Since its foundation in 2006, the Symphony Orchestra of India has been resident at the NCPA. Highlights of its recent concerts there include Strauss’s An Alpine Symphony conducted by Jacek Kaspszyk, Mahler’s Lieder eines fahrenden Gesellen with the baritone Benjamin Appl, and Handel’s Messiah with Toby Spence and Neil Davies among the soloists. In addition to its work with Bisengaliev and Dalal, the SOI has performed with a long list of distinguished guest conductors and soloists, Yuri Simonov, Carlo Rizzi, Martyn Brabbins, Charles Dutoit, Rafael Payare, Maria João Pires, Augustin Dumay, Simon O’Neill, Cédric Tiberghien, Alina Ibragimova, Stephen Hough and Barry Douglas among them. The orchestra’s overseas credits include Beethoven’s Ninth Symphony in Moscow, performances in Muscat and Abu Dhabi, and a European debut tour in January 2016 including concerts at the Tonhalle Zurich and Geneva’s Victoria Hall. It is also a regular visitor to venues throughout India.
Zane Dalal, who joined the SOI as Resident Conductor in 2007, notes how the orchestra’s early years coincided with the global financial crisis. The decision to work for two seasons a year and attract a regular force of string players from Kazakhstan and other post-Soviet states, he recalls, set strong foundations that ensured the SOI’s initial survival and subsequent development. “In India we had to build those foundations from scratch,” says Dalal. “The challenge and rewards of that are among the most satisfying things to look back on now. We never compromised on the quality of our work. Having string players trained in the Russian conservatoire tradition and European woodwinds has allowed us to develop the orchestra’s core and cultivate its finesse of sound and ensemble. The reviews of our trip to Switzerland in 2016 showed the artistic level which the Symphony Orchestra of India has achieved and confirmed that we were ready to appear on the international stage. We’re proud of what we have achieved in just over a decade and want to share those achievements when we come to the UK next year.”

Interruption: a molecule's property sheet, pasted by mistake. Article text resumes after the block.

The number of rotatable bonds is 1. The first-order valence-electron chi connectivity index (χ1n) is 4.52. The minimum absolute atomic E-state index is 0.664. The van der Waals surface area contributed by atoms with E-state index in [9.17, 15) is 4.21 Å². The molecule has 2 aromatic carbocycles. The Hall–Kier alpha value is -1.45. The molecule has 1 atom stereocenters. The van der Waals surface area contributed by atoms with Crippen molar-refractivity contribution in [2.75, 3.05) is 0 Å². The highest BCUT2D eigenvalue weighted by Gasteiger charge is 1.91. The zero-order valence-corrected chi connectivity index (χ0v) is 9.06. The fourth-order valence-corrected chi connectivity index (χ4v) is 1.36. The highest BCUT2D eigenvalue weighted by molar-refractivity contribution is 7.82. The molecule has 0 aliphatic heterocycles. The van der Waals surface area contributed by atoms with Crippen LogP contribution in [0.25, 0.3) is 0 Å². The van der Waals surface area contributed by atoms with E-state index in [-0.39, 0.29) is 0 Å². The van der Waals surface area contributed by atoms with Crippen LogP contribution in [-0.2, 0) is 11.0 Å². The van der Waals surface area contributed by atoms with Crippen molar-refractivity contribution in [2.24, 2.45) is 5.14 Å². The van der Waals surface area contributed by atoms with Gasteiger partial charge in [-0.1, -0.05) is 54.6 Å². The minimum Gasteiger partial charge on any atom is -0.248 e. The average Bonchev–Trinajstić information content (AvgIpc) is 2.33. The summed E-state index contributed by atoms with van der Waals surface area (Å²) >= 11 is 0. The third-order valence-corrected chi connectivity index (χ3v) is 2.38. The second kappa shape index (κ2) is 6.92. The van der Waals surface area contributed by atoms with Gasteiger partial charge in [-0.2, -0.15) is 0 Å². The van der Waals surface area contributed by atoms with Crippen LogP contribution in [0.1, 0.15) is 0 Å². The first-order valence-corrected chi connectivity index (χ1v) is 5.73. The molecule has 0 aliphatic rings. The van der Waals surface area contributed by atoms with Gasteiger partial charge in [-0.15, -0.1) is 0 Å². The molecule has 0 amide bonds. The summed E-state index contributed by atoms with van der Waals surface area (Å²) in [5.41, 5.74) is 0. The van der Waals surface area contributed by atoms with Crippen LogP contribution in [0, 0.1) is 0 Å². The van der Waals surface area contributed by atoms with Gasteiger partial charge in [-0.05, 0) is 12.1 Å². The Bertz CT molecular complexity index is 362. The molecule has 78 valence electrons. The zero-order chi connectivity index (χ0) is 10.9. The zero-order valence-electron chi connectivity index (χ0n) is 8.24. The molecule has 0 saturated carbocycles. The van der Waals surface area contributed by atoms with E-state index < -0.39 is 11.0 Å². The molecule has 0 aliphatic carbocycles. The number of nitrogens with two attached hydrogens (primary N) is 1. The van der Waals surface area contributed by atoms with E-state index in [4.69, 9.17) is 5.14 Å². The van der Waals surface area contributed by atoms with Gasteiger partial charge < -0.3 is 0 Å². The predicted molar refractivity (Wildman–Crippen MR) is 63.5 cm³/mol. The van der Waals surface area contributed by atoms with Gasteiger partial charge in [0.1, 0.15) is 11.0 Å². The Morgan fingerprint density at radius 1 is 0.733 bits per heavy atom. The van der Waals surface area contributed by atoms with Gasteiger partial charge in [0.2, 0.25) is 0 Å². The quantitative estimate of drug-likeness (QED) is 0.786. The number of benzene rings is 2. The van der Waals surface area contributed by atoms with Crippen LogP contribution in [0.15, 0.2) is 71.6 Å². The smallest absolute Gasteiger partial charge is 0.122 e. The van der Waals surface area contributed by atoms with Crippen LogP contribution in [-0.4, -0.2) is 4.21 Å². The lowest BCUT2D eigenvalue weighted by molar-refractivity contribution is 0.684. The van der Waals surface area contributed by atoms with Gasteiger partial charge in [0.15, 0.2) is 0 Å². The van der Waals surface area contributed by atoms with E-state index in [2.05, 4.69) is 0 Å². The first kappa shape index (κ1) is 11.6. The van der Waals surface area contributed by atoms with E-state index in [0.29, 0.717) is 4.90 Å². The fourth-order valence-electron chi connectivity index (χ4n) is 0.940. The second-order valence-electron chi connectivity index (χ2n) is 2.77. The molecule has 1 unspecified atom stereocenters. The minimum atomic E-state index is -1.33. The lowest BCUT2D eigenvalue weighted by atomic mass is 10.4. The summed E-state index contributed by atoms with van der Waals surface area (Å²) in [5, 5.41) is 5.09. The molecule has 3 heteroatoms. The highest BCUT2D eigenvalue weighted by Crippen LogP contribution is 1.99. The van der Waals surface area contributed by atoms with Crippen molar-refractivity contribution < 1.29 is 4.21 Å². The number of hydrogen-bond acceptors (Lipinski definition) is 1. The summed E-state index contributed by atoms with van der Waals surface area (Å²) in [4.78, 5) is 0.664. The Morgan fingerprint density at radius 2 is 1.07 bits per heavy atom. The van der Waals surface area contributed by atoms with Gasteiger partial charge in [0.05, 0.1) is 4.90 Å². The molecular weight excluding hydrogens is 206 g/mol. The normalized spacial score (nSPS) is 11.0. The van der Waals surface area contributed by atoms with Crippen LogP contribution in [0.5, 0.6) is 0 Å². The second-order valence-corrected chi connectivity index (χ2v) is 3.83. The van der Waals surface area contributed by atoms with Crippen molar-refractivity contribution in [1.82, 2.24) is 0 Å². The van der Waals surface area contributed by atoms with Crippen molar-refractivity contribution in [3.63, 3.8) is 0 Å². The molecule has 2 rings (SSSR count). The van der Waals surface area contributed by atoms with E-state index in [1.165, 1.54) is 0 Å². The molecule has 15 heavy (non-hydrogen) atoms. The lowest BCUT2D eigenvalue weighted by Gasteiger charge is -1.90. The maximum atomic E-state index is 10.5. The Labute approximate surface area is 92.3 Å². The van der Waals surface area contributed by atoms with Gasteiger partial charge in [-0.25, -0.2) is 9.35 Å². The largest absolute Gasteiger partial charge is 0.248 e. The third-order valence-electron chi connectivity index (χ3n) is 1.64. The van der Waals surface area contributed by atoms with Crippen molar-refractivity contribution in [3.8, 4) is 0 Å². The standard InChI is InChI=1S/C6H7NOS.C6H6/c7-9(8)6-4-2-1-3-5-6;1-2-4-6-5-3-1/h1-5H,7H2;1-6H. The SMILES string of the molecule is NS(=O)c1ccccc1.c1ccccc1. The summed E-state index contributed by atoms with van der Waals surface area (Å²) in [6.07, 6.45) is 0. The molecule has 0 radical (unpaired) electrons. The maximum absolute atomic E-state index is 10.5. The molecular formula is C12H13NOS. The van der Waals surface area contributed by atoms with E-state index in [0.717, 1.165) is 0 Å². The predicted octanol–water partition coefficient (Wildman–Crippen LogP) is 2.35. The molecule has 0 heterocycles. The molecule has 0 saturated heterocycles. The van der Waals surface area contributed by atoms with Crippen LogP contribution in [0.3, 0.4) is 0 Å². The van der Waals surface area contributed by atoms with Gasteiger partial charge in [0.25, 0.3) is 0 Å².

The idea for the Symphony Orchestra of India arose after Khushroo Suntook attended a concert given in London by the West Kazakhstan Philharmonic Orchestra in 2004. He invited the recently formed organisation and its conductor, Marat Bisengaliev, to perform at the NCPA. The success of their first and subsequent visits prompted Suntook to propose the formation of a new Mumbai-based orchestra comprising members of the Kazakh ensemble and Indian musicians. “Marat fell silent for a minute when I asked if he thought we could form an orchestra in India. He was persuaded after I explained that we already had a venue with five theatres and rehearsal spaces at India’s premiere performing arts centre.”